The search for truth is powered by the creation of knowledge. It is through the rigor of collecting and analyzing data, and testing and refining our hypotheses, that the truth empowers our progress.
“Imagine if each generation had to rediscover a polio vaccine or reinvent automobiles or airplanes,” says Dean Solomon. “Our ability to evolve as a species is enabled by our ability to develop knowledge, to share knowledge, and to build upon previous knowledge investments to contribute to future generations.”
Williams’ research investigates how people perceive and address problems in their own communities—he takes the laboratory to the people, as it were. Gabrielle Adams, on the other hand, brings people to the laboratory. As a social psychologist, Adams leads the Applied Public Policy and Leadership Experiments (APPLE) lab, which designs experiments examining interpersonal dynamics. In the lab, she translates real-world dilemmas into research questions and carefully conducted behavioral studies.
Much of Adams’ research focuses on ethical transgressions. “When we run lab experiments, we set up a conflict in the lab to both observe how people respond and look at their perceptions of wrongdoing,” she says. For example, one subject might be given a choice of tasks and choose an easy, pleasant assignment, leaving another subject with a boring, tedious one. The participants are then asked about their perspectives on the process.
Another aspect of Adams’ research involves investigating wrongdoing from a different angle, by looking at public perceptions of the apologies that follow corporate transgressions. “At a critical time for a corporation’s public image, a CEO might be tempted to present a positive, upbeat affect, when the opposite is more effective,” Adams says. “We looked at CEO apologies and found that in those with sadness, CEOs were perceived to be more sincere.”
Across the board, her research yields insights that construct a more complex and robust picture of the nature of human interactions. Adams refers to herself as an “experimentalist”; in all areas of her research, she is committed to the kind of rigorous, in-depth exploration that leads to the creation of new knowledge. “Time and again I am surprised by how strong the psychological roles are that we inhabit. It has guided my research over the years,” Adams says. “I’m interested in how the psychological roles that we occupy—whether gift giver or receiver or wrongdoer or victim— really shape the way that we see the world.”
While Adams’ research looks at how public perceptions are vital to corporate leaders, her colleague Christine Mahoney’s research explores the role perceptions play at the opposite end of the business spectrum: refugees who are entrepreneurs.
As director of Social Entrepreneurship @ UVA, an initiative led by the Batten School, Mahoney has long advocated for entrepreneurial effort as a means of positive change. Her research has taken her to areas of conflict across the world to explore the challenges facing people who are forcibly displaced. Many of these people must live for years in refugee camps. From Colombia to Thailand to Somalia and elsewhere, Mahoney discovered entrepreneurs everywhere she went.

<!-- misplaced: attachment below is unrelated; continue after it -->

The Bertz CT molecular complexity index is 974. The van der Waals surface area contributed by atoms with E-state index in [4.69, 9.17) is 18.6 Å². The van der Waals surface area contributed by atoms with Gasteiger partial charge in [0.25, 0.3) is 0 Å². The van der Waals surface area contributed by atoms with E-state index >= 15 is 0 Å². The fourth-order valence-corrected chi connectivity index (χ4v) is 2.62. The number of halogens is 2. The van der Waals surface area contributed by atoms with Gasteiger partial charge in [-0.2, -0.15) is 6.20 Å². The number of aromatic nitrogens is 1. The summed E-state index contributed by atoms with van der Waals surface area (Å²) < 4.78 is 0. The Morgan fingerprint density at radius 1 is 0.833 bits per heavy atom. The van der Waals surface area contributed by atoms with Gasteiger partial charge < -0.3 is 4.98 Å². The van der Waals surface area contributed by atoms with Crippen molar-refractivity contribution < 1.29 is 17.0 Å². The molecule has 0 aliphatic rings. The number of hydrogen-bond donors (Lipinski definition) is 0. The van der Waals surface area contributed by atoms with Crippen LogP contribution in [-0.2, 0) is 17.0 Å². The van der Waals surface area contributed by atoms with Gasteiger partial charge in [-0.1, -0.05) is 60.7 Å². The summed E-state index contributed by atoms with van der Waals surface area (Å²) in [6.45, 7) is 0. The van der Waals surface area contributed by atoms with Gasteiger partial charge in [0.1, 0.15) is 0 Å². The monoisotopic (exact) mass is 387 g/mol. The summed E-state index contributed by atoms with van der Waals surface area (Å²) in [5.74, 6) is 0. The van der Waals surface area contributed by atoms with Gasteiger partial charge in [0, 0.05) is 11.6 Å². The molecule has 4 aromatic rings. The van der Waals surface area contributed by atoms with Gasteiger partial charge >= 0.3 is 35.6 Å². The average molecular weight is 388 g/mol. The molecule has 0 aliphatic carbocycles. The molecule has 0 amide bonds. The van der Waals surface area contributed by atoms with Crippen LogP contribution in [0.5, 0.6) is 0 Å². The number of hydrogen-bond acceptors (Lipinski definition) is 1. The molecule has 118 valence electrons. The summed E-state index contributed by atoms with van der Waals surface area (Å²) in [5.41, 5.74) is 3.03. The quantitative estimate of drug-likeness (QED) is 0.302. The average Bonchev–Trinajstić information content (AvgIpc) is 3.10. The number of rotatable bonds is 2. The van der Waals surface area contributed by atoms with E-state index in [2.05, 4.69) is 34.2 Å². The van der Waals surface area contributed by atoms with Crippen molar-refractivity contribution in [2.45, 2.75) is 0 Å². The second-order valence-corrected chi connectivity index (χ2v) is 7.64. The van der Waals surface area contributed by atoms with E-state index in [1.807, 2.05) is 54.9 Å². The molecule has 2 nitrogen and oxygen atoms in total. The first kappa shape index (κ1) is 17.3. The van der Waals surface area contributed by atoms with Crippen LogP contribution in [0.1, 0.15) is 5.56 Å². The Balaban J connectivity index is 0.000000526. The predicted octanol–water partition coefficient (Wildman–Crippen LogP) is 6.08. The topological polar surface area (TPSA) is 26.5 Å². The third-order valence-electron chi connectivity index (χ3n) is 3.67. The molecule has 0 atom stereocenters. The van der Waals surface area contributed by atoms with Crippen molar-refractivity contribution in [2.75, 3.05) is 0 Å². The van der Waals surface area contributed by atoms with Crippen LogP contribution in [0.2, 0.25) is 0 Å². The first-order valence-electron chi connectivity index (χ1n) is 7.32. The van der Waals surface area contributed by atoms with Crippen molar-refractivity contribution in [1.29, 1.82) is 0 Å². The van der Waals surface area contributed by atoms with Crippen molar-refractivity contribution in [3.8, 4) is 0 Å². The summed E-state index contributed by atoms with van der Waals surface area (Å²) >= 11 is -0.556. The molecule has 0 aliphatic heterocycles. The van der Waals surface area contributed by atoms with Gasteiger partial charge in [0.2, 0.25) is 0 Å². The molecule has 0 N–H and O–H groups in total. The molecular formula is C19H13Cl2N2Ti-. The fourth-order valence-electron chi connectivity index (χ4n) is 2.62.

“In camp after camp, I saw refugees and internally displaced people who had lost family members and seen incredible horrors,” she says. “But it’s really amazing. Everywhere you look, they start businesses in these camps. You see little restaurants; you see hairdressing shops; you see barbershops and businesses selling school supplies.”
Although creating businesses under such conditions is challenging, Mahoney notes that more than 40% of the founders of the Fortune 500 companies were immigrants, refugees, or their children. “Historically, refugees are one of the highest entrepreneurial categories,” she says. “Resilience is central to their experience. When you’ve nearly lost your life escaping a war, pitching in front of an investor isn’t the worst thing in the world.”
Still, overall, refugees have a public perception problem. Mahoney saw this firsthand in the camps she visited: Often the small businesses that spring up must operate in the black market since host countries typically fear competition with local enterprises and bar refugees from starting businesses.
Rather than viewing displaced people as a burden and a threat, Mahoney says, we should recognize them as an asset. Instead of forcing refugees into unending aid dependency through work restrictions, investments and market forces could be brought to bear in win-win relationships that benefit both refugee communities and host societies, Mahoney proposes in her 2016 book, Failure and Hope: Fighting for the Rights of the Forcibly Displaced.
“We need to rethink how we address the global refugee crisis,” Mahoney says. “If you’re displaced today, you’ll be displaced for 17 years, on average. It’s not a temporary thing, but our response has been temporary food and temporary shelter, with the expectation that people are going to go home. But their home is often a failed state. People can’t go home.”
When one public policy approach has held sway for decades without making progress, we can leverage the power of knowledge— facilitated by extensive research—to motivate change.
“One of the things you have the luxury of doing as a professor is stepping back, thinking big and researching in a really broad way,” Mahoney says. “I researched every protracted displacement crisis in the world and then I did fieldwork in seven conflict zones. All of that showed that what we’ve been doing for the past 60 or 70 years is not working, and it’s not going to start working. We need to do something different.”